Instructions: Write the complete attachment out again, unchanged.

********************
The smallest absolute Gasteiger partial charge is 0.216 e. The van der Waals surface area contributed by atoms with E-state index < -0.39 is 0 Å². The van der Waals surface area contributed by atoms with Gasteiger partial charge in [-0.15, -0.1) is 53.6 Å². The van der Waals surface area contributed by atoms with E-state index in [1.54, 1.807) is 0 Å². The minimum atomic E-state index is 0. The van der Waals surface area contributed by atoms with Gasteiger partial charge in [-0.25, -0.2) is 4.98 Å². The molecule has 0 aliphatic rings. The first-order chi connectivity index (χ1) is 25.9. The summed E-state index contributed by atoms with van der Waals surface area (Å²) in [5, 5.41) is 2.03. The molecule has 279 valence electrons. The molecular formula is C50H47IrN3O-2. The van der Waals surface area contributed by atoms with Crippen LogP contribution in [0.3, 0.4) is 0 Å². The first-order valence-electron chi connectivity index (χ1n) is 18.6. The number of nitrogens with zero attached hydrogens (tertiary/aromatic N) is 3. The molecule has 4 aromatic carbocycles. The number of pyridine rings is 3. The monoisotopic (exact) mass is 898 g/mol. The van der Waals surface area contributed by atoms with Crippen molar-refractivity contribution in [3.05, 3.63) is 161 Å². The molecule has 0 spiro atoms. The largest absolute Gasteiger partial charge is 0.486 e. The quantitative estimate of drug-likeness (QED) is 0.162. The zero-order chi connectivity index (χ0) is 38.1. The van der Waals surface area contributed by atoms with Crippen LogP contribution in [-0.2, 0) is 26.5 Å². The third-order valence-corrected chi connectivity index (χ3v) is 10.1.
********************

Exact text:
The smallest absolute Gasteiger partial charge is 0.216 e. The van der Waals surface area contributed by atoms with E-state index < -0.39 is 0 Å². The van der Waals surface area contributed by atoms with Gasteiger partial charge in [-0.15, -0.1) is 53.6 Å². The van der Waals surface area contributed by atoms with E-state index in [1.54, 1.807) is 0 Å². The minimum atomic E-state index is 0. The van der Waals surface area contributed by atoms with Gasteiger partial charge in [-0.25, -0.2) is 4.98 Å². The molecule has 0 aliphatic rings. The first-order chi connectivity index (χ1) is 25.9. The summed E-state index contributed by atoms with van der Waals surface area (Å²) in [5, 5.41) is 2.03. The molecule has 279 valence electrons. The molecular formula is C50H47IrN3O-2. The van der Waals surface area contributed by atoms with Crippen LogP contribution in [0.3, 0.4) is 0 Å². The first-order valence-electron chi connectivity index (χ1n) is 18.6. The number of nitrogens with zero attached hydrogens (tertiary/aromatic N) is 3. The molecule has 4 aromatic carbocycles. The number of pyridine rings is 3. The monoisotopic (exact) mass is 898 g/mol. The van der Waals surface area contributed by atoms with Crippen molar-refractivity contribution in [3.05, 3.63) is 161 Å². The molecule has 0 spiro atoms. The largest absolute Gasteiger partial charge is 0.486 e. The quantitative estimate of drug-likeness (QED) is 0.162. The zero-order chi connectivity index (χ0) is 38.1. The van der Waals surface area contributed by atoms with Crippen LogP contribution in [-0.2, 0) is 26.5 Å². The third-order valence-corrected chi connectivity index (χ3v) is 10.1.